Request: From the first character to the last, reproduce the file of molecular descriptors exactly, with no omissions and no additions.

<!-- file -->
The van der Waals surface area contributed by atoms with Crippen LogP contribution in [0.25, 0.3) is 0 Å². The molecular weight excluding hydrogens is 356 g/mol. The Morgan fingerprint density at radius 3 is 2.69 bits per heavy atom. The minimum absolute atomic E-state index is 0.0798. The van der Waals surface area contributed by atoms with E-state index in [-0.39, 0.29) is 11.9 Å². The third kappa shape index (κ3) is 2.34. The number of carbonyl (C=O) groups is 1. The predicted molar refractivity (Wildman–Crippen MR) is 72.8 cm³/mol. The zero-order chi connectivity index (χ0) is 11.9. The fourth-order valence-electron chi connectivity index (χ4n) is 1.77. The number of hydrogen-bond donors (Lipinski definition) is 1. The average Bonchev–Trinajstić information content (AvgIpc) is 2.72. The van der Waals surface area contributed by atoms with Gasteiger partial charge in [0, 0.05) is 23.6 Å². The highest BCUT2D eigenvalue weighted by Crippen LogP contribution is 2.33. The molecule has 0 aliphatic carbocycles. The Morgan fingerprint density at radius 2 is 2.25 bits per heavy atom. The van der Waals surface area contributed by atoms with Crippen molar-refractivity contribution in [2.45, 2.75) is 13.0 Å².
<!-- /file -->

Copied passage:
The van der Waals surface area contributed by atoms with Crippen LogP contribution in [0.25, 0.3) is 0 Å². The molecular weight excluding hydrogens is 356 g/mol. The Morgan fingerprint density at radius 3 is 2.69 bits per heavy atom. The minimum absolute atomic E-state index is 0.0798. The van der Waals surface area contributed by atoms with E-state index in [-0.39, 0.29) is 11.9 Å². The third kappa shape index (κ3) is 2.34. The number of carbonyl (C=O) groups is 1. The predicted molar refractivity (Wildman–Crippen MR) is 72.8 cm³/mol. The zero-order chi connectivity index (χ0) is 11.9. The fourth-order valence-electron chi connectivity index (χ4n) is 1.77. The number of hydrogen-bond donors (Lipinski definition) is 1. The average Bonchev–Trinajstić information content (AvgIpc) is 2.72. The van der Waals surface area contributed by atoms with Gasteiger partial charge in [0, 0.05) is 23.6 Å². The highest BCUT2D eigenvalue weighted by Crippen LogP contribution is 2.33. The molecule has 0 aliphatic carbocycles. The Morgan fingerprint density at radius 2 is 2.25 bits per heavy atom. The van der Waals surface area contributed by atoms with Crippen molar-refractivity contribution in [2.45, 2.75) is 13.0 Å².